Students produce new digital exhibit and audio documentary on the 1969 Food Workers' Strike 

Undergraduate summer interns Sydney Lopez and Liv Linn, with help from Lauren McCoppin, produced remarkable new work during their time at the Southern Oral History Program.  Convinced that current activists could benefit from understanding the history of the 1969 Food Workers' Strike at UNC, they created a new digital exhibit that includes oral histories, archival sources, and mapping technology. They also produced an audio documentary titled The Ladies of the Pine Room.  Be sure to visit both and share.  

Exhibit Features Story Quilts of North Carolina Native American Veterans

The SOHP proudly collaborated with CSAS to help bring to life the exhibit "From Isolation to War:: Native American Veteran Story Quilts."   Native American quilters interviewed veterans from  each of North Carolina's eight state- and federally-recognized tribes, and then created quilts based on their experiences from World War II through ongoing conflicts in Iraq and Afghanistan. They reflect the strength and complications of patriotism, as well as the struggles that sometimes continue after leaving the combat zone.  This project was conceived and directed by Karen Harley, a member of the Haliwa-Saponi Indian tribe.  SOHP intern Lauren McCoppin, among others, helped pull quotes from the original oral history interviews so that visitors to  the exhibit can listen to the voices of the veterans on a Soundcloud playlist that we produced to accompany the exhibit.  The interviews will be deposited in SOHP's collections.  The quilts are on display at CSAS through December 2017.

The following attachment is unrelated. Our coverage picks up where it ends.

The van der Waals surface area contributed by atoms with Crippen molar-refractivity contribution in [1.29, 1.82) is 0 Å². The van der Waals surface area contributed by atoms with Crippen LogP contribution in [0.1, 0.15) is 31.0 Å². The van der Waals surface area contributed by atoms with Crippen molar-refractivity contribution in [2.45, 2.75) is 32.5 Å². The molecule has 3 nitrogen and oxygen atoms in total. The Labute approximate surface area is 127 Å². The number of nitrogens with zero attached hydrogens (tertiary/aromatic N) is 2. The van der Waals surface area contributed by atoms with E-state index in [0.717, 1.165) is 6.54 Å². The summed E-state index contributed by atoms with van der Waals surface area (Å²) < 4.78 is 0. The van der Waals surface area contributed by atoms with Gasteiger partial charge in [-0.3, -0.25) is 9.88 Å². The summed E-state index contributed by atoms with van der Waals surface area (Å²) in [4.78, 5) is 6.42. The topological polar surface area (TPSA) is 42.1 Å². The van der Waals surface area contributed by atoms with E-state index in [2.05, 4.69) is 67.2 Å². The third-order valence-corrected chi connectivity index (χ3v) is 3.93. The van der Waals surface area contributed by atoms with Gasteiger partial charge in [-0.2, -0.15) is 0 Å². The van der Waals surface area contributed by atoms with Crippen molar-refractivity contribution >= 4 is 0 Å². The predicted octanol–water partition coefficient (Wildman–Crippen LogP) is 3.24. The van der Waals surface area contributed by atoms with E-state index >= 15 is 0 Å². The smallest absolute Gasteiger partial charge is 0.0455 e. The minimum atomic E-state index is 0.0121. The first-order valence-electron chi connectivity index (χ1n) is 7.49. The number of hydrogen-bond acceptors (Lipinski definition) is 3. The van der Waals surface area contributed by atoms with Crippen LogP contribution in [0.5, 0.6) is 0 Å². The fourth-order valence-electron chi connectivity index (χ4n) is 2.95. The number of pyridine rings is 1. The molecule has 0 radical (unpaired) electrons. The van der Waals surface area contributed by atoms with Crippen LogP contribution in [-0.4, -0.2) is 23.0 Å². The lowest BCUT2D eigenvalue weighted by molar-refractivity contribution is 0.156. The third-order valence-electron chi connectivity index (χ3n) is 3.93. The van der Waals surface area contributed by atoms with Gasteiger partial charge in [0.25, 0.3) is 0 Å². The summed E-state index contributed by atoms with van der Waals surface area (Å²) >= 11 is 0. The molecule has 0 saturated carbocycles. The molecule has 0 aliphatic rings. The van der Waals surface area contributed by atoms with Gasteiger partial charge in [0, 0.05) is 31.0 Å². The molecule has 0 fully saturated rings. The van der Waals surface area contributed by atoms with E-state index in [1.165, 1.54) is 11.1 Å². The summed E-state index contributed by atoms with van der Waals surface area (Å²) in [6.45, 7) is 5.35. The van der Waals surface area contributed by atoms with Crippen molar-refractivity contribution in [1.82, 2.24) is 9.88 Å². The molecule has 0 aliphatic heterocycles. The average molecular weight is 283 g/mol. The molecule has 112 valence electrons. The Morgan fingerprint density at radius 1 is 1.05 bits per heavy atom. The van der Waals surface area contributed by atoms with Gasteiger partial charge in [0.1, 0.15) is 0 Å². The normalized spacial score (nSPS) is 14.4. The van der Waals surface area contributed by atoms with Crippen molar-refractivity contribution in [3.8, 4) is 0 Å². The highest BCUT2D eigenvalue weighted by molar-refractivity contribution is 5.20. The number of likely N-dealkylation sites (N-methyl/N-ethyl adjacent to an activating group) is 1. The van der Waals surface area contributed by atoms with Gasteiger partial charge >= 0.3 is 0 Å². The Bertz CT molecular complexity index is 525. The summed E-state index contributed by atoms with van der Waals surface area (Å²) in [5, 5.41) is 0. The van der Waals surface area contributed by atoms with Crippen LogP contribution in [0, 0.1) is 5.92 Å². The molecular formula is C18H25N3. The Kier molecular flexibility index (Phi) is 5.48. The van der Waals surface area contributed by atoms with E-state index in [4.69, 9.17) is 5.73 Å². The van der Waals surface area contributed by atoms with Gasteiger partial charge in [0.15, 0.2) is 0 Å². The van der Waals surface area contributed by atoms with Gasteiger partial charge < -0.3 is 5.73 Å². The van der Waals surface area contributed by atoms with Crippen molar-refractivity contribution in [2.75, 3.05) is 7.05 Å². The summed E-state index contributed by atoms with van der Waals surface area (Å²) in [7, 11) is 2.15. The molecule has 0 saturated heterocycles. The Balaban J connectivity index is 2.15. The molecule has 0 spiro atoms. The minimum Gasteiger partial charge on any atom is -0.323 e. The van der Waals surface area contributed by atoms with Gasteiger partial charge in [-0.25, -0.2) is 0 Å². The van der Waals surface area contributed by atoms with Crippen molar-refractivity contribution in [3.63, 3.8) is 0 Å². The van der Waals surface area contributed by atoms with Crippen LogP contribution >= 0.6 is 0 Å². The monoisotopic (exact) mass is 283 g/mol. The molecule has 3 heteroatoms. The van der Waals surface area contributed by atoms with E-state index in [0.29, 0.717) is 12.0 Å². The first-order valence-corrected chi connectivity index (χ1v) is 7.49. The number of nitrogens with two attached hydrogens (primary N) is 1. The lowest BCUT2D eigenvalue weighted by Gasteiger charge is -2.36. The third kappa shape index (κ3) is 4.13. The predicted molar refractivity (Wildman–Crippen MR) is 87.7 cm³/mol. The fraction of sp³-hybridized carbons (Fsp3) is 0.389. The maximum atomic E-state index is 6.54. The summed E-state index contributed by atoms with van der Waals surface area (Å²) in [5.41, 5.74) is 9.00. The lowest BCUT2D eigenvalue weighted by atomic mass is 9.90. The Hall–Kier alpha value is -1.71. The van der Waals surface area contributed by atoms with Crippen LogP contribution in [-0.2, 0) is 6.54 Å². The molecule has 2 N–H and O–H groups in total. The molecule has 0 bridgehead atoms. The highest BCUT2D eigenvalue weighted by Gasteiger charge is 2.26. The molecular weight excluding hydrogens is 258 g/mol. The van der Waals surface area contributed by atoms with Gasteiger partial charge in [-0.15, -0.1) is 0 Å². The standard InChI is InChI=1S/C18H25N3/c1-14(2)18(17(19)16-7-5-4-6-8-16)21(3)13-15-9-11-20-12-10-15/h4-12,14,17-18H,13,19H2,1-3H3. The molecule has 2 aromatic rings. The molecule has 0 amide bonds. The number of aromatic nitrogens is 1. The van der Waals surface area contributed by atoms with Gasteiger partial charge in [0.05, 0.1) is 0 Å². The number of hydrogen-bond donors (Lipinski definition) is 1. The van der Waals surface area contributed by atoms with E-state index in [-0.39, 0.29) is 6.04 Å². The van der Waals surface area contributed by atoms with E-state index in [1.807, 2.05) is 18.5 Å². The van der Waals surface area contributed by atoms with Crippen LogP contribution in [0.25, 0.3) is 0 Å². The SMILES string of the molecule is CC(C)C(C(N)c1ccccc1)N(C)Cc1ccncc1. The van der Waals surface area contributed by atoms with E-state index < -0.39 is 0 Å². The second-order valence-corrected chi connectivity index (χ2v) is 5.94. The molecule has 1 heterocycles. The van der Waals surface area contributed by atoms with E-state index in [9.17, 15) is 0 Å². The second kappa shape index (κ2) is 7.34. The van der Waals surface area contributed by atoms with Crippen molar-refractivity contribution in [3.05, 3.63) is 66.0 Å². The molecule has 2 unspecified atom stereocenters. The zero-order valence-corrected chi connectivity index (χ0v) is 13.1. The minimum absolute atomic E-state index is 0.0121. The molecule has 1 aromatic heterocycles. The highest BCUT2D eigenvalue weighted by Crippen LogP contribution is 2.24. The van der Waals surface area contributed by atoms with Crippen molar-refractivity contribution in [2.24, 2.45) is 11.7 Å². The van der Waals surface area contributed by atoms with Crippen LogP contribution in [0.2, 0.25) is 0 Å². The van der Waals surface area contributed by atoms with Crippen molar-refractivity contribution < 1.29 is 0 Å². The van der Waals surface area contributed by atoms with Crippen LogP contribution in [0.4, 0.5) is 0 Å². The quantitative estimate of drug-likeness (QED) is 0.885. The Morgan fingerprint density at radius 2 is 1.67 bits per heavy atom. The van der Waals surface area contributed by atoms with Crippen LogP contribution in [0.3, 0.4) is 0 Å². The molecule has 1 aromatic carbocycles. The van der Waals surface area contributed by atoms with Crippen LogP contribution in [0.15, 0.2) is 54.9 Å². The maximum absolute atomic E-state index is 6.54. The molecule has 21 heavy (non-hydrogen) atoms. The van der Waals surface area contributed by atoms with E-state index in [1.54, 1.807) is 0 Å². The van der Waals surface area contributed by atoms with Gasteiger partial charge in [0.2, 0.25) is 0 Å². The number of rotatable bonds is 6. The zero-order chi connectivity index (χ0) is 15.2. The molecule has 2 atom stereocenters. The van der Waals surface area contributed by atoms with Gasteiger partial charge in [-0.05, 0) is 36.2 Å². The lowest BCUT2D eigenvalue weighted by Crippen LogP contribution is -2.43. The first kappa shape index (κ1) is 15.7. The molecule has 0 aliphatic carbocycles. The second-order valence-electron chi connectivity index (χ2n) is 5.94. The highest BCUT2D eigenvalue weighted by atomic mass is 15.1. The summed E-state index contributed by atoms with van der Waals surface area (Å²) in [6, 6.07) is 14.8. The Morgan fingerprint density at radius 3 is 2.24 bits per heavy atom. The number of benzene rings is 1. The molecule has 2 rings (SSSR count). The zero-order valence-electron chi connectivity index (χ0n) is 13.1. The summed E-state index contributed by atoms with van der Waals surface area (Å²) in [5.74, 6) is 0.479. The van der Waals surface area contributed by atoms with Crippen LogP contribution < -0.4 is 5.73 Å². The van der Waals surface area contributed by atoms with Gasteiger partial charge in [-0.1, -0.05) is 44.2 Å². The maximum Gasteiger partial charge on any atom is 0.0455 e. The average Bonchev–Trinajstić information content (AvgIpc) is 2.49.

Isabell Moore and Melissa Dollman visited Uneven Ground exhibit about inequality in Durham, which uses SOHP oral histories
Welcome to Our New Graduate Student Field Scholars

This fall we welcome a new group of talented and creative Field Scholars to the SOHP! Joining us in the Love House this year are: Melissa Dollman, Danielle Dulken, Isabell Moore, and Abigail Nover. Melissa and Danielle are PhD students in American Studies. Melissa will work on the "Stories to Save Lives" project, a collaboration between the SOHP, the SUDDEN team in the UNC School of Medicine, and the Odum Institute.  Danielle will lead the undergraduate internship program. Isabell is a PhD candidate in the department of History. She is working on Black Communities: A Conference for Collaboration, an exciting event this spring for which SOHP is a co-sponsor. Abigail Nover is a MA student in Folklore and has a BFA in Sound Design. Abigail brings these skills to our podcast, Press Record, as its new producer. To learn more about our Field Scholars and all of our SOHP staff, visit our webpage.

Meet our fall 2017 interns

We're delighted to have (from left to right) Paola Gilliam, Emma Miller, Shannon Hall and Stella Shon on the SOHP team this term.  They are helping with communications, mining the archive for great clips, and doing research on Native American experiences at UNC. For more about each of these terrific students, visit our  

Will Schwartz is a junior at Durham Academy this year.
Volunteer Will Schwartz helped make more interviews available.

We welcomed our first high school volunteer in recent memory this summer, Durham Academy junior Will Schwartz.  Will tackled the important task of figuring out whether any of our interviews that are currently closed to researchers could be opened.  Read about his adventures and what he learned from his blog post.  
Find us at the Oral History Association Meeting in Minneapolis!

SOHP folks old and new will be at OHA October 4-8.  As Program Co-Chair, Director Rachel Seidman takes particular pride in this year's meeting.  Former Director Malinda Maynor Lowery, Project Manager Sara Wood, and former Coordinator of Collections Jaycie Vos will all be presenting there--as well as many of our graduates and former staff from over the years.  Current field scholars Isabell Moore and Danielle Dulken will be there, along with recent former field scholars Rob Shapard, Charlotte Fryar, Kimber Thomas and Evan Faulkenbury.  Check out Danielle and Kimber's exciting workshop, "Orality, Affective Power, and Activism: Making Oral History Art," on Thursday, 8:30-10:00 a.m., and look us all up in the program to find out where we'll be!  
Southern Oral History Program  |  Center for the Study of the American South 
University of North Carolina at Chapel Hill  |  410 E. Franklin Street  |  Chapel Hill, NC 27514